June 17th, 1958

Fourteen Mexican Migrant Farmworkers Die in Burning Bus in Soledad, California

On June 17, 1958, a truck converted into a transport bus for Mexican migrant farmworkers caught fire, killing 14 and severely injuring 17. Fifty men were riding in the vehicle when two gasoline cans inside the bus caught fire, possibly from a cigarette. The bus had solid wooden sides and a metal top, and the only exits were two high rear gates that were chained shut from the outside. A passerby responding to the men’s screams was able to open only one of the rear gates, condemning the men on the other side of the truck. “I could hear the men praying in Spanish as I struggled with the chains,” he said.

The migrant farmworkers, known generally by the Spanish term “braceros,” had come to the United States through a federal program initiated in 1942 to alleviate labor shortages caused by World War II. The program continued after the war, as growers did not want the flow of cheap labor to stop. Over the next two decades, hundreds of thousands of braceros came to work in American fields, often enduring arduous, unsafe conditions.

The Soledad accident was one of over 1200 farm transportation accidents involving braceros between 1953 and 1962 in California alone; 159 braceros were killed in those accidents and almost 3000 were seriously injured. The greatest death toll occurred on September 17, 1963, when a train plowed into another makeshift bus carrying braceros in Chualar, California: 32 men were killed and 25 injured. Despite these accidents, state officials rarely took action to enforce safety regulations, let alone punish transgressors.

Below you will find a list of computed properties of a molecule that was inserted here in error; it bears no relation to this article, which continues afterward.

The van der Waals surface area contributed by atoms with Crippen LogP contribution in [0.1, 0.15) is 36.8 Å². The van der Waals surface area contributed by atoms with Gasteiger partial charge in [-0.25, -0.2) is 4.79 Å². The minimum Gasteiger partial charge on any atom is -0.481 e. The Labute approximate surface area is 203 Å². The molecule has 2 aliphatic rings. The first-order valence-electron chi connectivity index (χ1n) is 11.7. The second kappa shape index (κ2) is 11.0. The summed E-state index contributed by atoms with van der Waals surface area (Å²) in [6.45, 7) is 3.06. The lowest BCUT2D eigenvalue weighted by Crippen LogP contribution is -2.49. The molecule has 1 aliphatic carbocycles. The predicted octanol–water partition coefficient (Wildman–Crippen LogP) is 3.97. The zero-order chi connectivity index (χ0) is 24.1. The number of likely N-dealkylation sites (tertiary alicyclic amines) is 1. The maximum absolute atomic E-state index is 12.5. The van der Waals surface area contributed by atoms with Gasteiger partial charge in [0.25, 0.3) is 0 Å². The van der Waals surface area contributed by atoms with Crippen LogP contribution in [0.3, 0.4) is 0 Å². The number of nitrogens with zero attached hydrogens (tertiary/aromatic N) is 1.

The bracero program ended in 1964, in large part due to union pressure to eliminate foreign competition for farmworker jobs and thus raise wages and improve working conditions for domestic farm laborers.


June 17th, 1971

President Nixon Declares Drug Abuse “Public Enemy #1"

On June 17, 1971, President Richard Nixon declared drug abuse to be public enemy number one and launched what has become known as the “War on Drugs.”

President Richard Nixon's announcement of new drug policies marked the beginning of an era in the criminal justice system in which the use and/or trafficking of drugs became the central conversations on social policy and crime. President Nixon and his administration helped to shift the national conversation from eliminating the causes of crime to focusing only on punishing the criminal. He created the Drug Enforcement Administration (DEA) in July 1973 to “combat an all-out global war on the drug menace.” Since its inception, the DEA has quadrupled the number of special agents and tripled its budget to $2.02 billion.

Similarly, since Nixon’s announcement, there has been a 700 percent increase in the United States prison population. Although the United States accounts for only five percent of the world's population, the U.S. confines 25 percent of the world's prisoners. According to the Federal Bureau of Prisons, nearly 50 percent of people in federal prisons are currently incarcerated for nonviolent drug offenses.

In addition to criminalizing drug abuse, the drug war has been waged almost exclusively in poor communities of color. Despite the fact that rates of drug use and sales are comparable across racial lines, people of color are far more likely to be stopped, searched, arrested, prosecuted, convicted, and incarcerated for drug law violations than are whites. The lifelong penalties and exclusions that follow a drug conviction have created a permanent class of untouchables in America. These individuals, primarily poor people of color, have been disenfranchised and prevented from accessing social benefits such as housing, food, and educational assistance. Discriminatory enforcement of drug policy has undermined its effectiveness and legitimacy while contributing to continuing dysfunction in the administration of criminal justice.